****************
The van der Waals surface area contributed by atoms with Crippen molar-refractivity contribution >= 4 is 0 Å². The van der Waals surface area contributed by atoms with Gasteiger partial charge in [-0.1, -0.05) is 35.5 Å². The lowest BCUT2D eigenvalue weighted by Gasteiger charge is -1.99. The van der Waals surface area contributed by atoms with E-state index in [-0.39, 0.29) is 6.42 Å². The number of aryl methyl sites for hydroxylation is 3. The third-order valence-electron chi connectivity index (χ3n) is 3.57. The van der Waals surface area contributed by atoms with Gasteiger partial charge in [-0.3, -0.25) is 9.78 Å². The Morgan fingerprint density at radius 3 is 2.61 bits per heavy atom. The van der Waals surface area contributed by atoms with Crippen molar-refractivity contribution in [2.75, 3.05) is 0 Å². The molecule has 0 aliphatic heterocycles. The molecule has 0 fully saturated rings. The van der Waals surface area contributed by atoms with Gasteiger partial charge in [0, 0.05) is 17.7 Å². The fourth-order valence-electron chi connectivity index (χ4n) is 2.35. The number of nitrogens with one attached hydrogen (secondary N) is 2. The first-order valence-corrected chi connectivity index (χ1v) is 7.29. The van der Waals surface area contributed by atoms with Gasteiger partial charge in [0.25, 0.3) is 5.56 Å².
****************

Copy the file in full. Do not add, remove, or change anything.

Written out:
The van der Waals surface area contributed by atoms with Crippen molar-refractivity contribution >= 4 is 0 Å². The van der Waals surface area contributed by atoms with Gasteiger partial charge in [-0.1, -0.05) is 35.5 Å². The lowest BCUT2D eigenvalue weighted by Gasteiger charge is -1.99. The van der Waals surface area contributed by atoms with E-state index in [-0.39, 0.29) is 6.42 Å². The number of aryl methyl sites for hydroxylation is 3. The third-order valence-electron chi connectivity index (χ3n) is 3.57. The van der Waals surface area contributed by atoms with Gasteiger partial charge in [-0.3, -0.25) is 9.78 Å². The Morgan fingerprint density at radius 3 is 2.61 bits per heavy atom. The van der Waals surface area contributed by atoms with Crippen molar-refractivity contribution in [2.75, 3.05) is 0 Å². The molecule has 0 aliphatic heterocycles. The molecule has 0 fully saturated rings. The van der Waals surface area contributed by atoms with Gasteiger partial charge in [0, 0.05) is 17.7 Å². The fourth-order valence-electron chi connectivity index (χ4n) is 2.35. The number of nitrogens with one attached hydrogen (secondary N) is 2. The first-order valence-corrected chi connectivity index (χ1v) is 7.29. The van der Waals surface area contributed by atoms with Gasteiger partial charge in [0.25, 0.3) is 5.56 Å².